EID-UL-ADHA WILL be a low-key affair in Pune this year with the state government’s guidelines to avoid festivities, and with most localities in the city being in containment zones. Financial constraints brought about by the lockdown have also limited a large section of the community from buying sacrificial animals.
Eid-ul-Adha, popularly called Bakrid in South Asia, is one of the two major annual festivals of Muslims — the other being Eid-ul-Fitr.
Ahead of Bakrid, which will be observed on August 1, the state home department issued guidelines on July 17, asking for “mellow” celebrations as has been the case with other religious festivals in the last three-and-a-half months.
According to the PMC, there are an estimated 4 lakh Muslims in the city, majority of whom are living in containment zones. These areas will remain under much more stringent restrictions and movement will be limited.
“Anything leading to violation of distancing and sanitisation norms will not be allowed. Also, at present, the availability of livestock is an issue and even if people try to procure goats or lambs for sacrifice, they will face hurdles. Slaughtering in meat markets, located in containment zones, will not be allowed. If someone has an area within the house where the ritual can be performed, it can be allowed,” said Prakash Wagh, Veterinary Officer of the PMC.
According to July 17 guidelines issued by the state home department, no congregation will be allowed at any eidgah for Eid prayers; all cattle markets will remain closed; purchase of animals should be done online or via telephone; citizens are encouraged to do a “symbolic sacrifice”; and no relaxation will be granted in containment areas for Bakrid.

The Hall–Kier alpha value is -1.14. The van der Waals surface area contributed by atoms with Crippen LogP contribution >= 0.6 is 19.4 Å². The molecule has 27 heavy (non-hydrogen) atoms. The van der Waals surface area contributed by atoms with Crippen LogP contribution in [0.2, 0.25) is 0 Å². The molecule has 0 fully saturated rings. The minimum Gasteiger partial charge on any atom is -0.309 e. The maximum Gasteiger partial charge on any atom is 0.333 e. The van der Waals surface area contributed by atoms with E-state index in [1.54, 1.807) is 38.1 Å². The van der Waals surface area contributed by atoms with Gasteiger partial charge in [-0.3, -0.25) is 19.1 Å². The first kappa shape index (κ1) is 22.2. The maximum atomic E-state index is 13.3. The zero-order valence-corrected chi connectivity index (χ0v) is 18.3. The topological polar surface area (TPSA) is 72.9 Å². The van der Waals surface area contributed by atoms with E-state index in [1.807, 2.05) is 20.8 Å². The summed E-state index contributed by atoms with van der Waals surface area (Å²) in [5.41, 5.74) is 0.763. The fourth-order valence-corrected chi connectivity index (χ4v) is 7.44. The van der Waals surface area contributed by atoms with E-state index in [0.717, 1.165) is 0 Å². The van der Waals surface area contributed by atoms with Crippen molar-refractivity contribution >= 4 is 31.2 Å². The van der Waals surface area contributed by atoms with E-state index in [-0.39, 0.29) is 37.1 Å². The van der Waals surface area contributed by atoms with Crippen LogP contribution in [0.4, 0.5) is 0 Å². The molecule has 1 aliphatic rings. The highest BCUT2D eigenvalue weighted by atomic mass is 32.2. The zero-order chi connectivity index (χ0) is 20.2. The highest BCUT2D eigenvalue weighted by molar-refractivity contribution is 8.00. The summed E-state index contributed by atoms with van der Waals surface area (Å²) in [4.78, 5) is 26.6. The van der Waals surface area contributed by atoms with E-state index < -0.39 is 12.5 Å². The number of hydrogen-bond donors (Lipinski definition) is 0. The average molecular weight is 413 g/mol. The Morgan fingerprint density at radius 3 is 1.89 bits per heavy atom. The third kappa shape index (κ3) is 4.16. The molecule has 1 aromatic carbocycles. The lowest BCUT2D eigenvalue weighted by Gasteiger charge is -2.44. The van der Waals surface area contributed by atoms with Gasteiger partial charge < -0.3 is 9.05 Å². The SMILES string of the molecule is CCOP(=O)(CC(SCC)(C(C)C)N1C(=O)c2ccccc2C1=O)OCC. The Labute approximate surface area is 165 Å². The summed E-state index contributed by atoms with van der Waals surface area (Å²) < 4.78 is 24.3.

Pune District Collector Naval Kishore Ram said the July 17 guidelines issued by the state government will be followed in the district and the Pune Police and municipal corporations will ensure that they were not violated.
“We have full cooperation from community leaders. Like Ramzan Eid, this time too, citizens will be asked to offer prayers at home. Those who want to go ahead with sacrifice and have a facility at hand, which allows the ritual without violating distancing norms, will be allowed,” Ram said.
He added that he was planning to visit some “sensitive” areas of the district to communicate with citizens later this week.
Anjum Inamdar of Kul Jamaati Tanzim said notwithstanding the appeal from the government, the Muslim community of Pune was not in favour of indulging in any festivity during such trying times.
“People are facing hardship and Covid-19 is on the rise in the city. Residents are wary of stepping out of their homes. People are not coming out for funerals. This is no time for festivities and people of the community are likely to celebrate Eid in a low-key manner. Also, sacrificial meat is shared with poor members of the community, which is not possible due to the pandemic. Considering all this, you will see a mellow Bakrid much like Eid-ul-Fitr celebrated in May,” said Inamdar.
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